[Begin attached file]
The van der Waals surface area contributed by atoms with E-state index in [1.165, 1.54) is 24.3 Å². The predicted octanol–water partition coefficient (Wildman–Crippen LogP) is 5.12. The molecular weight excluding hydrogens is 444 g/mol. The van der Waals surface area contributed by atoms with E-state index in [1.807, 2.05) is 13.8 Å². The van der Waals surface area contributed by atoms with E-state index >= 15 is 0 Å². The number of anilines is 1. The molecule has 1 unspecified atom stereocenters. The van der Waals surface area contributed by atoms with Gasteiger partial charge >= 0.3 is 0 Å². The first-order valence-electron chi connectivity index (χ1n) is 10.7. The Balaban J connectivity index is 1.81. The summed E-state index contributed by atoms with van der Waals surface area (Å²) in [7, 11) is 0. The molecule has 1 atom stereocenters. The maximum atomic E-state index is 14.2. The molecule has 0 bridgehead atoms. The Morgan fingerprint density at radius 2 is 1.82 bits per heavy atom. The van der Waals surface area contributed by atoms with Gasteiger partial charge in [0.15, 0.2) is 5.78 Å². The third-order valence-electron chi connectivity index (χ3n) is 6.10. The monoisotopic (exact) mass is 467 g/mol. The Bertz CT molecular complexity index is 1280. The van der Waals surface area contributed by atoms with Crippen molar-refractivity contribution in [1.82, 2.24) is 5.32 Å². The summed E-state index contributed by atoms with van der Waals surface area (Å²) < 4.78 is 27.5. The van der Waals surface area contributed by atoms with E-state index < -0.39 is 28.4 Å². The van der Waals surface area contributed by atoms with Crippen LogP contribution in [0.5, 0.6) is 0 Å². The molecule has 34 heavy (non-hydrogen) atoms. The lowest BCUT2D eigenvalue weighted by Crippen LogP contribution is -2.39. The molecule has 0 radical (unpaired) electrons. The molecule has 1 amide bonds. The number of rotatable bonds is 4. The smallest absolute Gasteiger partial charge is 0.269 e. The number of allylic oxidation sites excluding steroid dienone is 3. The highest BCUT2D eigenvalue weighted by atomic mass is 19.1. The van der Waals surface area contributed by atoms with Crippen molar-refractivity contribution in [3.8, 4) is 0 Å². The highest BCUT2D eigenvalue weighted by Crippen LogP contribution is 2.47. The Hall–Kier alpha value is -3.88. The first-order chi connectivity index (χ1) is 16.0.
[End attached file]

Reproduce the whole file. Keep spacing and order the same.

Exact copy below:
The van der Waals surface area contributed by atoms with E-state index in [1.165, 1.54) is 24.3 Å². The predicted octanol–water partition coefficient (Wildman–Crippen LogP) is 5.12. The molecular weight excluding hydrogens is 444 g/mol. The van der Waals surface area contributed by atoms with E-state index in [1.807, 2.05) is 13.8 Å². The van der Waals surface area contributed by atoms with E-state index >= 15 is 0 Å². The number of anilines is 1. The molecule has 1 unspecified atom stereocenters. The van der Waals surface area contributed by atoms with Gasteiger partial charge >= 0.3 is 0 Å². The first-order valence-electron chi connectivity index (χ1n) is 10.7. The Balaban J connectivity index is 1.81. The summed E-state index contributed by atoms with van der Waals surface area (Å²) in [7, 11) is 0. The molecule has 1 atom stereocenters. The maximum atomic E-state index is 14.2. The molecule has 0 bridgehead atoms. The Morgan fingerprint density at radius 2 is 1.82 bits per heavy atom. The van der Waals surface area contributed by atoms with Gasteiger partial charge in [0.15, 0.2) is 5.78 Å². The third-order valence-electron chi connectivity index (χ3n) is 6.10. The monoisotopic (exact) mass is 467 g/mol. The Bertz CT molecular complexity index is 1280. The van der Waals surface area contributed by atoms with Crippen molar-refractivity contribution in [1.82, 2.24) is 5.32 Å². The summed E-state index contributed by atoms with van der Waals surface area (Å²) < 4.78 is 27.5. The van der Waals surface area contributed by atoms with E-state index < -0.39 is 28.4 Å². The van der Waals surface area contributed by atoms with Crippen LogP contribution in [0.5, 0.6) is 0 Å². The molecule has 34 heavy (non-hydrogen) atoms. The lowest BCUT2D eigenvalue weighted by Crippen LogP contribution is -2.39. The molecule has 0 radical (unpaired) electrons. The molecule has 1 amide bonds. The number of rotatable bonds is 4. The smallest absolute Gasteiger partial charge is 0.269 e. The number of allylic oxidation sites excluding steroid dienone is 3. The highest BCUT2D eigenvalue weighted by atomic mass is 19.1. The van der Waals surface area contributed by atoms with Crippen molar-refractivity contribution in [3.8, 4) is 0 Å². The highest BCUT2D eigenvalue weighted by Crippen LogP contribution is 2.47. The Hall–Kier alpha value is -3.88. The first-order chi connectivity index (χ1) is 16.0.